Web of Angels

June 20th, 2005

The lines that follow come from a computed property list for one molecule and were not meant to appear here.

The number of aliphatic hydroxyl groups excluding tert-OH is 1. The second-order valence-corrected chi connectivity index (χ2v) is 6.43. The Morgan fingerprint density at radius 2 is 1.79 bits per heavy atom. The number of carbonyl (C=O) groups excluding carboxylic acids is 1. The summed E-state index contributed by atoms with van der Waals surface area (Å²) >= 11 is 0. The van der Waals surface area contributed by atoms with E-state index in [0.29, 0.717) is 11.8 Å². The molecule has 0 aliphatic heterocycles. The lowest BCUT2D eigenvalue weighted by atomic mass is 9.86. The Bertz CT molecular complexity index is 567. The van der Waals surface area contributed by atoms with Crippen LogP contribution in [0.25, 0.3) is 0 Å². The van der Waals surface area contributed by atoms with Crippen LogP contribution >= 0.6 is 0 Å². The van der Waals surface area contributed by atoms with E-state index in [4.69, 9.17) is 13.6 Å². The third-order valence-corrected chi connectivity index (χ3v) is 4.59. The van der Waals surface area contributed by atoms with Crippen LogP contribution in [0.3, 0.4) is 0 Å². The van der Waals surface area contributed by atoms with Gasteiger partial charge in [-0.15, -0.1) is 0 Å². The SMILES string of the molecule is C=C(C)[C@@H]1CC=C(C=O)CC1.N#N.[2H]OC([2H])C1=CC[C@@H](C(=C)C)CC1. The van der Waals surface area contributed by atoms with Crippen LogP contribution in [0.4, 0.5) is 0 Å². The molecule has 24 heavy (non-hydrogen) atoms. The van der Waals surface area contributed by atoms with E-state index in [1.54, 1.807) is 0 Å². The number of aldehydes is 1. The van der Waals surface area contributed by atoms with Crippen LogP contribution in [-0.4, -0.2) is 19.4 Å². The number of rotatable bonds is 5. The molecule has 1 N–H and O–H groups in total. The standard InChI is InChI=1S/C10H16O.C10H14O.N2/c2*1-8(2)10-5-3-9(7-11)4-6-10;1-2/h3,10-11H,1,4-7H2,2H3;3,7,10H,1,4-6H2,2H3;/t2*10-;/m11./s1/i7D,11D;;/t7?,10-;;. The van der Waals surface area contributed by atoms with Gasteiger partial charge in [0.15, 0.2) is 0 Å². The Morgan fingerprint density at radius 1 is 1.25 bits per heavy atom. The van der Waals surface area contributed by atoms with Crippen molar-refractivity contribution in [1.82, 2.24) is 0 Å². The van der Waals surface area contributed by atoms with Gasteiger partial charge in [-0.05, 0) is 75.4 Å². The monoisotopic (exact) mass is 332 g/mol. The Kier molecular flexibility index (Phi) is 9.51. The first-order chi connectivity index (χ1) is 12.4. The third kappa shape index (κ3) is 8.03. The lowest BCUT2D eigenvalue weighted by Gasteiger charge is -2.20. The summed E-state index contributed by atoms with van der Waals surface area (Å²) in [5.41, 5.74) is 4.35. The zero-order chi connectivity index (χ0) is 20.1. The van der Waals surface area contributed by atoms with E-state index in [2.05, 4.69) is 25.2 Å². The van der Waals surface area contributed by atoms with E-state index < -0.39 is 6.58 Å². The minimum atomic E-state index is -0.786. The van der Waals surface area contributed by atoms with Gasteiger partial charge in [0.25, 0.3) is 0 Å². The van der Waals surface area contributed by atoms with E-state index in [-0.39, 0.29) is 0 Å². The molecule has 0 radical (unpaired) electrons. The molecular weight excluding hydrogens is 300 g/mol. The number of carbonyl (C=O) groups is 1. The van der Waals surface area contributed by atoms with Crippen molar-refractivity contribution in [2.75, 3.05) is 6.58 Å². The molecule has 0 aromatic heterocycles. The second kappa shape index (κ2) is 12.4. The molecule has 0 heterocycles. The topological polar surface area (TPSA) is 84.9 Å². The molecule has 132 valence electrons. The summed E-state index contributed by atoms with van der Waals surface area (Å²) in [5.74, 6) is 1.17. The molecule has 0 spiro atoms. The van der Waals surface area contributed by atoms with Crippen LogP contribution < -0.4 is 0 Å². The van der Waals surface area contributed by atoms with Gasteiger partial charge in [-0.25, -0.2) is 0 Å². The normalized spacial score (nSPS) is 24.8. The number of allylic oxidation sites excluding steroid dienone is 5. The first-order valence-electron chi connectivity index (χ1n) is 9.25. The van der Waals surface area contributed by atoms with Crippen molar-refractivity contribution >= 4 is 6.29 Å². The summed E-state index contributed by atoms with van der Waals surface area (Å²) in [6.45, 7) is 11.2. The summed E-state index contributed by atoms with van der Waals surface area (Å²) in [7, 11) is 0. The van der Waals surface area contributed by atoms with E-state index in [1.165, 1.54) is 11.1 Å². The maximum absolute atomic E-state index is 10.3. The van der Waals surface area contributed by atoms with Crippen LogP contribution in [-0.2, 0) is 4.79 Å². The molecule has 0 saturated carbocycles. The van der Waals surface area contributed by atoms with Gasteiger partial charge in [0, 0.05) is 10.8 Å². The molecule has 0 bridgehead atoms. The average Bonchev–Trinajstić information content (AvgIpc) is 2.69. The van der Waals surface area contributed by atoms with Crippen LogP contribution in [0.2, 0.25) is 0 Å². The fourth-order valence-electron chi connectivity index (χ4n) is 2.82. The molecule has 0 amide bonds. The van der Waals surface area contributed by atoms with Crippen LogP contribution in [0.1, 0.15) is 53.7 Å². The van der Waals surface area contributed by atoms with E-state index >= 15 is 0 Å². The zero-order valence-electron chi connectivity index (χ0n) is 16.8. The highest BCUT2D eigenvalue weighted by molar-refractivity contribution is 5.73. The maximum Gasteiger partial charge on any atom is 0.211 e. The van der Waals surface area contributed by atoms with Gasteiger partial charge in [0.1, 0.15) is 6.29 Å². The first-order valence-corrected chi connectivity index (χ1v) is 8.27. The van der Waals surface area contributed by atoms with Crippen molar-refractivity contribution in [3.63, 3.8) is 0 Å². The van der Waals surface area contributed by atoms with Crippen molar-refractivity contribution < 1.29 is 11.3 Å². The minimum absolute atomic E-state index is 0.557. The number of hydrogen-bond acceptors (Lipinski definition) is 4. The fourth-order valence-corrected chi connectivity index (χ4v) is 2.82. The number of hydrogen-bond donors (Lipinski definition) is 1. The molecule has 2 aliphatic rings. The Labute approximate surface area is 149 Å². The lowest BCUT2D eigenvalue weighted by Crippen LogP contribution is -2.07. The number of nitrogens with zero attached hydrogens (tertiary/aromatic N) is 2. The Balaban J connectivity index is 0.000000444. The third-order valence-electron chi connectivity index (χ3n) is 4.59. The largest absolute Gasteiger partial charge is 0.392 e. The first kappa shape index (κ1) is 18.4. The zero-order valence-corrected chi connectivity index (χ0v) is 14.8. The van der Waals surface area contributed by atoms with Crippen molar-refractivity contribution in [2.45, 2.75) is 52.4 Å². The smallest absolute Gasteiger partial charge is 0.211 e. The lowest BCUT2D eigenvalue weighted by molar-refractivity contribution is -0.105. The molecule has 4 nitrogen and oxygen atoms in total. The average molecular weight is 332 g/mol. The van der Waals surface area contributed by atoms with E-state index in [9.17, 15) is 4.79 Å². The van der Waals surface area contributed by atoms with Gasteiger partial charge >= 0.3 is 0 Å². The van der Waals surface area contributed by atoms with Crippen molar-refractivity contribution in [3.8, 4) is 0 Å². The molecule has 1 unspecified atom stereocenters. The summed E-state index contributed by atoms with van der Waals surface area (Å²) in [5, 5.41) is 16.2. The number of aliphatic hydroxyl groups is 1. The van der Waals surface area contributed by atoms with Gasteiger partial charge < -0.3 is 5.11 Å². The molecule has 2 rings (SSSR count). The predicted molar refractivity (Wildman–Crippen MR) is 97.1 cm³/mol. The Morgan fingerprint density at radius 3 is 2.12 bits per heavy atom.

A brief note, first, on how I read. I generally have at least two books going at any given time. I’ve got one I’m reading at home, and one I’m reading at the gym. Generally the gym book takes a bit longer to finish, because I’m only reading it in 30-40 minute intervals, a few times a week at best. Web of Angels was a particularly poor choice for a gym book, which I should have known going in, because I’ve read Ford’s stuff before. The book begins in the far future with a nameless boy fleeing with a sort of extremely high-tech laptop (obviously stolen) from a death squad. Interestingly, it doesn’t seem to be the theft which motivated the chase, but rather something he had done with the “webset;” apparently certain sorts of programming are illegal, and he’s particularly precocious. He finds refuge with a strange woman who tells his fortune using animated Tarot cards, and sets him on a path that will acquire him a mentor in the illegal (but not necessarily unethical) profession of “webspinning.” Ford, writing in 1980, postulated a sophisticated, instantaneous data transfer network connecting the many worlds of this book called “The Web,” which is a pretty impressive piece of prognostication. The rest of the book is divided between the young man’s (who takes the name “Grailer Diomede”) coming of age, and a strange mystery which he is hired to solve. The first part involves all the usual, the learning of his craft, moving on to “Journeyman” tasks, falling in love, losing love, and attaining mastery if not happiness. The second part was somewhat confusingly complicated, although it might have been clearer if I hadn’t read it in chunks as I mentioned. It all ties together in the end though, with a conclusion that is is satisfying and sad at the same time. As Pam mentions in her review, Ford experiments quite a bit with his use of language in this book, which is fascinating if you’re into it, but some are not, so consider yourself forewarned. Recommended, with those reservations. I’m looking forward to a more deliberate and less episodic reread.

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